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Antisocial personality disorder

Antisocial personality disorder is a type of chronic mental condition in which a person's ways of thinking, perceiving situations and relating to others are dysfunctional — and destructive. People with antisocial personality disorder typically have no regard for right and wrong and often disregard the rights, wishes and feelings of others.

Those with antisocial personality disorder tend to antagonize, manipulate or treat others either harshly or with callous indifference. They may often violate the law, landing in frequent trouble, yet they show no guilt or remorse. They may lie, behave violently or impulsively, and have problems with drug and alcohol use. These characteristics typically make people with antisocial personality disorder unable to fulfill responsibilities related to family, work or school.

Symptoms Causes Risk factors Complications Prevention

Antisocial personality disorder signs and symptoms may include:

  • Disregard for right and wrong
  • Persistent lying or deceit to exploit others
  • Using charm or wit to manipulate others for personal gain or for sheer personal pleasure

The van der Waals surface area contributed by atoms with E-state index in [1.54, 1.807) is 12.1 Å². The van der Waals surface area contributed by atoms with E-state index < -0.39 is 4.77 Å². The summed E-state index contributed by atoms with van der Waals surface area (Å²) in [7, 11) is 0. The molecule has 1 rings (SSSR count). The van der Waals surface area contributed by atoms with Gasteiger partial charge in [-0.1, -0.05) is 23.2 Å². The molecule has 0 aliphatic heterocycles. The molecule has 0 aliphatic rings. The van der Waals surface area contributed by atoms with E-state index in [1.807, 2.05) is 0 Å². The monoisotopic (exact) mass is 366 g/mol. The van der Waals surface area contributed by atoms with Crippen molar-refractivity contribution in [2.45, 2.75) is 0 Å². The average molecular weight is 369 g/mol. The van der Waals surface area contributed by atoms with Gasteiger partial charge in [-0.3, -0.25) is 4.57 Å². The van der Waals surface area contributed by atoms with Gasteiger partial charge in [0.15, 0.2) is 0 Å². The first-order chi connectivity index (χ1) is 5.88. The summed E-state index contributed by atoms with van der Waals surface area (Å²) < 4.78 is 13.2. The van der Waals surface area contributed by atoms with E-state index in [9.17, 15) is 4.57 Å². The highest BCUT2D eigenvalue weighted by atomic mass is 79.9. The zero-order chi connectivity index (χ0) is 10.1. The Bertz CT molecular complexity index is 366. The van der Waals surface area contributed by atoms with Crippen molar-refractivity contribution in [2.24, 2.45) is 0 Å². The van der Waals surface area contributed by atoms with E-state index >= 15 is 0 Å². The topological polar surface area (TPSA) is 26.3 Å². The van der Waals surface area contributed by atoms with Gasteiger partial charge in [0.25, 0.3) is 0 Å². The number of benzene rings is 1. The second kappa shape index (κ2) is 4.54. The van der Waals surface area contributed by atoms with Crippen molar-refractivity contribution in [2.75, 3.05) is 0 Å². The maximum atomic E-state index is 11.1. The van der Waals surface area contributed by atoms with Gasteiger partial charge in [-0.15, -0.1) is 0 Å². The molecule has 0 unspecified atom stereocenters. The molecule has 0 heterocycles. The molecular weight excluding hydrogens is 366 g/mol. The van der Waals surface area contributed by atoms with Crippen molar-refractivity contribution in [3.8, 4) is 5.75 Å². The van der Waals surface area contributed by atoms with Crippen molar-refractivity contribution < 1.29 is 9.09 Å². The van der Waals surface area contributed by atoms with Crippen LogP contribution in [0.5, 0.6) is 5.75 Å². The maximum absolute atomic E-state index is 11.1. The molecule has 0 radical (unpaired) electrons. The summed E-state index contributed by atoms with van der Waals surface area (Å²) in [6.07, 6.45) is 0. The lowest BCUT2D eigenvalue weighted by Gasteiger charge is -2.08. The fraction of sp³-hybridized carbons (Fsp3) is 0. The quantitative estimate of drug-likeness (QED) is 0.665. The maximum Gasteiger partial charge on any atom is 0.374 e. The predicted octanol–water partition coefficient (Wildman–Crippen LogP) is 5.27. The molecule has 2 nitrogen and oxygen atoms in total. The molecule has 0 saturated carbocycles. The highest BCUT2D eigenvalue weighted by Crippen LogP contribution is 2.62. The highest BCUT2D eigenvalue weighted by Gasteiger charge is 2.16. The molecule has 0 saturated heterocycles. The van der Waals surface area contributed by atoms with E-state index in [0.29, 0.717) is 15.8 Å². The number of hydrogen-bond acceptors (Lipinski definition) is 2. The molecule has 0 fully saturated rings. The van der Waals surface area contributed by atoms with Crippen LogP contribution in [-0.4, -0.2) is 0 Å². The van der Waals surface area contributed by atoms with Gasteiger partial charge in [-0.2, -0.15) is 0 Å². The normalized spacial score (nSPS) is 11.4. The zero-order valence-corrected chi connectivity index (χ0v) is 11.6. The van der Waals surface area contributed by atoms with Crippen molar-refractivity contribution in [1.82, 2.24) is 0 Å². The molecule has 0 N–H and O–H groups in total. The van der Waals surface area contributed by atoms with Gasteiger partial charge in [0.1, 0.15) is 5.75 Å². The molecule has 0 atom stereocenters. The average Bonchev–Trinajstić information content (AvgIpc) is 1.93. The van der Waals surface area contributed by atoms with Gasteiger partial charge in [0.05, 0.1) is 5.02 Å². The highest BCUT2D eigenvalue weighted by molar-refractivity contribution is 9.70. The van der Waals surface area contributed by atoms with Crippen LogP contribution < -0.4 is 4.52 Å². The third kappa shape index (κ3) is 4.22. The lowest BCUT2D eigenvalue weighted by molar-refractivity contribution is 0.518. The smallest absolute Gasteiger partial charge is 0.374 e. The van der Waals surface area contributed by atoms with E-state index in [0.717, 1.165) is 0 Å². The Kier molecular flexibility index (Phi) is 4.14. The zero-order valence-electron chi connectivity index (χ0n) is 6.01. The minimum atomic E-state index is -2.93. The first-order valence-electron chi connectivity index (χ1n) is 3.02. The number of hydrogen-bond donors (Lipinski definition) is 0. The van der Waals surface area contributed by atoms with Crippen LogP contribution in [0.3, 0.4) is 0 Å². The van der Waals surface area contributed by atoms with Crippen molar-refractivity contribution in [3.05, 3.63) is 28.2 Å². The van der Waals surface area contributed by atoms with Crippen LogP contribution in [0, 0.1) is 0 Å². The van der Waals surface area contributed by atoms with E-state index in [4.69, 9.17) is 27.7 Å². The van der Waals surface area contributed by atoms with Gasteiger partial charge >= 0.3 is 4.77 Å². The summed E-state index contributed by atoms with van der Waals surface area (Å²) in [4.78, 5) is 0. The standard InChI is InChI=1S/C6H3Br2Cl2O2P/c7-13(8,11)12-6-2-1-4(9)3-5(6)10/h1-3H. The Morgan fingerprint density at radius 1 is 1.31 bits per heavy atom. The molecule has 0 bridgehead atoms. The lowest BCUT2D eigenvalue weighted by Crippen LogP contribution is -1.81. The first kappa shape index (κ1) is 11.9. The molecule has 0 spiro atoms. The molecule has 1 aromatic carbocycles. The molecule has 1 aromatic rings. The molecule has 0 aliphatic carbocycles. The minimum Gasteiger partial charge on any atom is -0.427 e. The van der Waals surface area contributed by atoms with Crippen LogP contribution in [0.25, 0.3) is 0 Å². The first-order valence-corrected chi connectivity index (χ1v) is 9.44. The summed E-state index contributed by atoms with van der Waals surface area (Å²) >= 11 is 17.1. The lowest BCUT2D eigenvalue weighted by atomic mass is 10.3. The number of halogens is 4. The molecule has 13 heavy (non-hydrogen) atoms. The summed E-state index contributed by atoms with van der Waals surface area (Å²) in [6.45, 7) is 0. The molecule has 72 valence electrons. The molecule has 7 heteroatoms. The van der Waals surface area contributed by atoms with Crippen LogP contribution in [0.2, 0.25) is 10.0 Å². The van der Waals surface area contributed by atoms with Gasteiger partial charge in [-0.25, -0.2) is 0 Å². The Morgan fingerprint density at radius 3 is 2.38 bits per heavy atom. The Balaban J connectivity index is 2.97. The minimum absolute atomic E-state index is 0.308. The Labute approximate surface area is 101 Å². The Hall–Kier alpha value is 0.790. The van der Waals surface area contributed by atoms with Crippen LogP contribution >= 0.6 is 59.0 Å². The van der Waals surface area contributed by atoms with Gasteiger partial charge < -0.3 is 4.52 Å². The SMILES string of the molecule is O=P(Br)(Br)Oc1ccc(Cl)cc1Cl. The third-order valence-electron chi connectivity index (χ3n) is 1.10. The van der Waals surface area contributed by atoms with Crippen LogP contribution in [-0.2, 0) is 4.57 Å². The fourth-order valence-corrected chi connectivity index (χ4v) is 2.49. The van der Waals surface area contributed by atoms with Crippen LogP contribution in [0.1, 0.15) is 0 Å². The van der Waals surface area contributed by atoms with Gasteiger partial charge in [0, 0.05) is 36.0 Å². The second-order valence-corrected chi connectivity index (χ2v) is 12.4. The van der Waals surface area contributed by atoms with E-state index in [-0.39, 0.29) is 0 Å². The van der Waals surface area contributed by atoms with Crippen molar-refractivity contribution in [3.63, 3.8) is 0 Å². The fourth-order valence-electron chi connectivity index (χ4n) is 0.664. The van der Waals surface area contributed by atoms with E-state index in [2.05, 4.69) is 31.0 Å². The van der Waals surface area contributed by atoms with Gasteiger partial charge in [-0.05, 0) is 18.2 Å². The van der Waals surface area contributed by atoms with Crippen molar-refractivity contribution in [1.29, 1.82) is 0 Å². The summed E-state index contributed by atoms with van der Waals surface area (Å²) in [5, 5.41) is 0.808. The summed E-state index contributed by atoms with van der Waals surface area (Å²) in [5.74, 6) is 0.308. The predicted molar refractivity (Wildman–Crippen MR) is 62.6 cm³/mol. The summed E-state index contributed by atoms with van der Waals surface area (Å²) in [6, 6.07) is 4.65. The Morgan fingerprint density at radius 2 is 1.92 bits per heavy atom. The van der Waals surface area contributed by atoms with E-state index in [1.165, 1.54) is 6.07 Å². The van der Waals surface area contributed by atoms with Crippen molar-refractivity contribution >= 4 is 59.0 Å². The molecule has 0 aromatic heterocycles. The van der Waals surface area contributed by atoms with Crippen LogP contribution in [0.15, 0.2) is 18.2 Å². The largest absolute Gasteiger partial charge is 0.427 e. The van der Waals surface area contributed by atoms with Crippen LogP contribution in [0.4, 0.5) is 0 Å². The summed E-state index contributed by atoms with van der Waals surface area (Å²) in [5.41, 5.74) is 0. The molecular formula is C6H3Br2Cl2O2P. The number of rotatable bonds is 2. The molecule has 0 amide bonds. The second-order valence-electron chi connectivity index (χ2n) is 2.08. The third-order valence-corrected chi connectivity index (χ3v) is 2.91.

• Intense egocentrism, sense of superiority and exhibitionism
  • Recurring difficulties with the law
  • Repeatedly violating the rights of others by the use of intimidation, dishonesty and misrepresentation
  • Child abuse or neglect
  • Hostility, significant irritability, agitation, impulsiveness, aggression or violence
  • Lack of empathy for others and lack of remorse about harming others
  • Unnecessary risk-taking or dangerous behaviors
  • Poor or abusive relationships
  • Irresponsible work behavior
  • Failure to learn from the negative consequences of behavior

Antisocial personality disorder symptoms may begin in childhood and are fully evident for most people during their 20s and 30s. In children, cruelty to animals, bullying behavior, impulsivity or explosions of anger, social isolation, and poor school performance may be, in some cases, early signs of the disorder.

Although considered a lifelong disorder, some symptoms — particularly destructive and criminal behavior and the use of alcohol or drugs — may decrease over time, but it's not clear whether this decrease is a result of aging or an increased awareness of the consequences of antisocial behavior.

Personality is the combination of thoughts, emotions and behaviors that makes everyone unique. It's the way people view, understand and relate to the outside world, as well as how they see themselves. Personality forms during childhood, shaped through an interaction of these factors:

  • Genetics. These inherited tendencies are aspects of a person's personality passed on by parents, such as shyness or having a positive outlook. This is sometimes called temperament.
  • Environment. This means the surroundings a person grows up in, events that occurred, and relationships with family members and others. It includes such life situations as the type of parenting a person experienced, whether loving or abusive.